What Employees Say Behind Your Back
Do your employees like you? Well according to some recent studies, gaining workers' respect and loyalty is more important than ever because of the downturn. Experts suggest that managers focus on team building to ease anxiety in the workplace.
A recent survey by Randstad highlights the diversity of employee attitudes toward their bosses. The human resources firm surveyed 2,333 people and found seniors were the most loyal--70 percent would "re-elect" their bosses if they had a vote, compared to 68 percent of Gen Y workers, 66 percent of boomers, and 60 of Gen X employees.
Gen Y workers were most likely to admire and desire to emulate their bosses (56 percent, compared to 52 percent of Gen X, 42 percent of boomers, and 41 percent of seniors).
Gen X was the most skeptical of their managers, with 41 percent believing their bosses stretch the truth to strengthen his or her reputation, compared to 33 percent of Gen Y, 37 percent of boomers, and 34 percent of seniors.
More men than women reported they adjust their habits to their boss's personality. Thirty-eight percent of all respondents said while their boss is respected for business expertise, he lacks people skills.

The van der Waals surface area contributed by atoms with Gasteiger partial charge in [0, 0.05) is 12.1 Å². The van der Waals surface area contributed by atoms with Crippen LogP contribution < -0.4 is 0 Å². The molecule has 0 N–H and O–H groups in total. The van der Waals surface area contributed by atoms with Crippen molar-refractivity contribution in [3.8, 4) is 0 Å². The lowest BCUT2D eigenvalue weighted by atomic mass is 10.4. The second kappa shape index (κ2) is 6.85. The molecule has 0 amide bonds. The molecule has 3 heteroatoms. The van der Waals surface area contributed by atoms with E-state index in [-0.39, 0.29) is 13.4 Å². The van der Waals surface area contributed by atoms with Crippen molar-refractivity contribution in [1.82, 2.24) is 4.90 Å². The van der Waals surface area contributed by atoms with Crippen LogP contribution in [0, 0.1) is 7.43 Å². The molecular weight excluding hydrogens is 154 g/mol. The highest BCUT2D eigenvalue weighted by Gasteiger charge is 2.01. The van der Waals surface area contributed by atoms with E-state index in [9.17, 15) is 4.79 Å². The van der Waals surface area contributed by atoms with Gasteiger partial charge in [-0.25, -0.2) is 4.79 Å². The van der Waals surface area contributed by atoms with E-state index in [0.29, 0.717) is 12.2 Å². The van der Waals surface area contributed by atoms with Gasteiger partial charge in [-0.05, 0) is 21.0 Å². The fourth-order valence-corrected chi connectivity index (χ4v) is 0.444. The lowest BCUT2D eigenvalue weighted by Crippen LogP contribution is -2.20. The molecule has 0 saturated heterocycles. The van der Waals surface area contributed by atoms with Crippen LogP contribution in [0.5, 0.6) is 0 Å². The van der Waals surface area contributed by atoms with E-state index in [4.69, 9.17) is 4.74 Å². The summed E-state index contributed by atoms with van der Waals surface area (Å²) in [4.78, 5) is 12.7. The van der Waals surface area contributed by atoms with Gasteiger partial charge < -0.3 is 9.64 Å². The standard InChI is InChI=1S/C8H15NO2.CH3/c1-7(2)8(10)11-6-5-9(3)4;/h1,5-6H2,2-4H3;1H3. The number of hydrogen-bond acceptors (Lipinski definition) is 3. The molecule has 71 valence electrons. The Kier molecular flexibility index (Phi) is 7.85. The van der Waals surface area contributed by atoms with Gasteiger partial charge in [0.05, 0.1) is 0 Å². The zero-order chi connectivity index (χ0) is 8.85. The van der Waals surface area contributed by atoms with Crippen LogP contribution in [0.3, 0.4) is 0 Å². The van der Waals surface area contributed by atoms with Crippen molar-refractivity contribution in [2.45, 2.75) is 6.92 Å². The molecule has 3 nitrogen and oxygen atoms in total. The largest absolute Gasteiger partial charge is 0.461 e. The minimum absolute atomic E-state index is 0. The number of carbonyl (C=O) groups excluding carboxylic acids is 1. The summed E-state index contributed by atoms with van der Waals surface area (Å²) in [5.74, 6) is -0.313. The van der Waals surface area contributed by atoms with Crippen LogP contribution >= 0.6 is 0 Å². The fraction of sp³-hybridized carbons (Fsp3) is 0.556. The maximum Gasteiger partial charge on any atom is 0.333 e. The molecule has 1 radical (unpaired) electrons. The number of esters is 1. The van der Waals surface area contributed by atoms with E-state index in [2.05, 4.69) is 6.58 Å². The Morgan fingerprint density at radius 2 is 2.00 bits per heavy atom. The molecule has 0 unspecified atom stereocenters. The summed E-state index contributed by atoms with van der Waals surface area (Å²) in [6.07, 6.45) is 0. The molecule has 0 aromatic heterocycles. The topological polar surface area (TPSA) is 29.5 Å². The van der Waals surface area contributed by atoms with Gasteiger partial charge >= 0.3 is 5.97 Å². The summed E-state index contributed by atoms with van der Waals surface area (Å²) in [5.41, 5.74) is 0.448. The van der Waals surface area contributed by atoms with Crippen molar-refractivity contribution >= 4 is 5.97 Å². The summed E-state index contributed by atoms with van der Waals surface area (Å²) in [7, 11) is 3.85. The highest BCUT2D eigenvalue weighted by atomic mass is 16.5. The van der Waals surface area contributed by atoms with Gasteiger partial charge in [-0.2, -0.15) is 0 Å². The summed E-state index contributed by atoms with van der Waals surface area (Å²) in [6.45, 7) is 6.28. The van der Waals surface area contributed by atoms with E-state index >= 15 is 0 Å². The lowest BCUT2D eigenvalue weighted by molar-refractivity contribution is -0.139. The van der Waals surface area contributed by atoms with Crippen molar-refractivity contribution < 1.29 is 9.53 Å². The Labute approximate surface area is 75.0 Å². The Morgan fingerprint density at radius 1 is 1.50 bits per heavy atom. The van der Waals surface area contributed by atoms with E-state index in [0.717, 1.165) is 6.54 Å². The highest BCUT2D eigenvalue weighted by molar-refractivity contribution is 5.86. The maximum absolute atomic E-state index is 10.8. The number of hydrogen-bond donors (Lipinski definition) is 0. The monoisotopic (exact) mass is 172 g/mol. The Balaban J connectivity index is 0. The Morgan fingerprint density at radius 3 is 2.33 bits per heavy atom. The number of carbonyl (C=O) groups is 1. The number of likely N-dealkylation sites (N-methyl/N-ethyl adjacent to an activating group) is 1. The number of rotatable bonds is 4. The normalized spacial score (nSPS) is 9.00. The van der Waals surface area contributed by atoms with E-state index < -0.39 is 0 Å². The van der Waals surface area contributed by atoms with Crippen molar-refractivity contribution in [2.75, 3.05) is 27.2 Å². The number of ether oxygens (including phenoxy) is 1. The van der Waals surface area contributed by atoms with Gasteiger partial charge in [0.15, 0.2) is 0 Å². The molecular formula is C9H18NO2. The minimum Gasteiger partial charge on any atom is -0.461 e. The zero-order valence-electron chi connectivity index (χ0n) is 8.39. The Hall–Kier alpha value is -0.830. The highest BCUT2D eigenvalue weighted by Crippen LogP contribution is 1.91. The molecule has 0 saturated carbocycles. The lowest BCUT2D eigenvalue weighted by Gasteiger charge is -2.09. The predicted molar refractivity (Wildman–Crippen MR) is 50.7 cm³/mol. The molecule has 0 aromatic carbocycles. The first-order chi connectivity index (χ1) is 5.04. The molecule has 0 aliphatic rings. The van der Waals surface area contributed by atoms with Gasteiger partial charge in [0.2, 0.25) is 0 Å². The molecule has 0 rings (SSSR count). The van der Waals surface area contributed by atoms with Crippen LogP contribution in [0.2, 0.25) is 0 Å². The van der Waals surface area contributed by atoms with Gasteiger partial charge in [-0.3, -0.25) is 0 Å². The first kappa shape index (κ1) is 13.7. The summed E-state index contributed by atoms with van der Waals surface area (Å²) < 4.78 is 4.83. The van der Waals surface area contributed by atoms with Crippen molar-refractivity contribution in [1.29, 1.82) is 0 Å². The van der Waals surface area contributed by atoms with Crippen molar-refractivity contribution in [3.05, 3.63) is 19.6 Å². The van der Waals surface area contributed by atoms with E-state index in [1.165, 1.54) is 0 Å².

This range of employee attitudes to working with the boss demands flexibility from managers, suggests Genia Spencer, managing director of operations and human resources at Randstad.
"It's a skill, recognizing that what drives you is not the same as what drives others on the team," she said.
"In the workplace, you need a balance of skills, a diversity of values and styles—and as the boss, it's your job to be the coach," she added.
But this kind of attention to employees is more important than ever, because companies have very little cash for raises.
In times like these, according to NYU Stern's professor Steve Blader, it's more important than ever for organizations to focus on team building. In two recent studies, he found employees who feel they are part of the company's social fabric are more likely to be productive, satisfied workers. That requires bosses to listen, treat employees with respect, and include them in decision-making.
"Get everyone focused on being part of a group; when employees are team members, differences recede," he said.
Both Blader and Spencer suggested opening lines of communication and inviting more employee involvement.
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